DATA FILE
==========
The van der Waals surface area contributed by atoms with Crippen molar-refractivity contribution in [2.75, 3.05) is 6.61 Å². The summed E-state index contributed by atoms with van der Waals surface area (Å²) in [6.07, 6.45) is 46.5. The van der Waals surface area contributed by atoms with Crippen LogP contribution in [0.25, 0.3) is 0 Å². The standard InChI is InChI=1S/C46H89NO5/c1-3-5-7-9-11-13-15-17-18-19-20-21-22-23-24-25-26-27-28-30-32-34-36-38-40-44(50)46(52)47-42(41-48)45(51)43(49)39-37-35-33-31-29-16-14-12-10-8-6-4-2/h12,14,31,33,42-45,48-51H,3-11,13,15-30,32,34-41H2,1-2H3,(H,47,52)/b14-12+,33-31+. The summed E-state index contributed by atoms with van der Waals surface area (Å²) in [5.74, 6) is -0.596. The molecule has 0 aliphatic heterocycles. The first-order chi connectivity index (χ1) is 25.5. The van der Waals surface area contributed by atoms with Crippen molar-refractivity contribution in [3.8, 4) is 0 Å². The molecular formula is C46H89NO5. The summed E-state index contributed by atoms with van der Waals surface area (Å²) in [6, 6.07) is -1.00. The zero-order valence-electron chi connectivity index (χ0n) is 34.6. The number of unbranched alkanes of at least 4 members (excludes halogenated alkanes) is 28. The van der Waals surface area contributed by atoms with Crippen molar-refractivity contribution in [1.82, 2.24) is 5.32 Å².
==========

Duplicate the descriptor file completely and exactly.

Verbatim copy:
The van der Waals surface area contributed by atoms with Crippen molar-refractivity contribution in [2.75, 3.05) is 6.61 Å². The summed E-state index contributed by atoms with van der Waals surface area (Å²) in [6.07, 6.45) is 46.5. The van der Waals surface area contributed by atoms with Crippen LogP contribution in [0.25, 0.3) is 0 Å². The standard InChI is InChI=1S/C46H89NO5/c1-3-5-7-9-11-13-15-17-18-19-20-21-22-23-24-25-26-27-28-30-32-34-36-38-40-44(50)46(52)47-42(41-48)45(51)43(49)39-37-35-33-31-29-16-14-12-10-8-6-4-2/h12,14,31,33,42-45,48-51H,3-11,13,15-30,32,34-41H2,1-2H3,(H,47,52)/b14-12+,33-31+. The summed E-state index contributed by atoms with van der Waals surface area (Å²) in [5.74, 6) is -0.596. The molecule has 0 aliphatic heterocycles. The first-order chi connectivity index (χ1) is 25.5. The van der Waals surface area contributed by atoms with Crippen molar-refractivity contribution in [3.8, 4) is 0 Å². The molecular formula is C46H89NO5. The summed E-state index contributed by atoms with van der Waals surface area (Å²) in [6, 6.07) is -1.00. The zero-order valence-electron chi connectivity index (χ0n) is 34.6. The number of unbranched alkanes of at least 4 members (excludes halogenated alkanes) is 28. The van der Waals surface area contributed by atoms with Crippen molar-refractivity contribution in [1.82, 2.24) is 5.32 Å².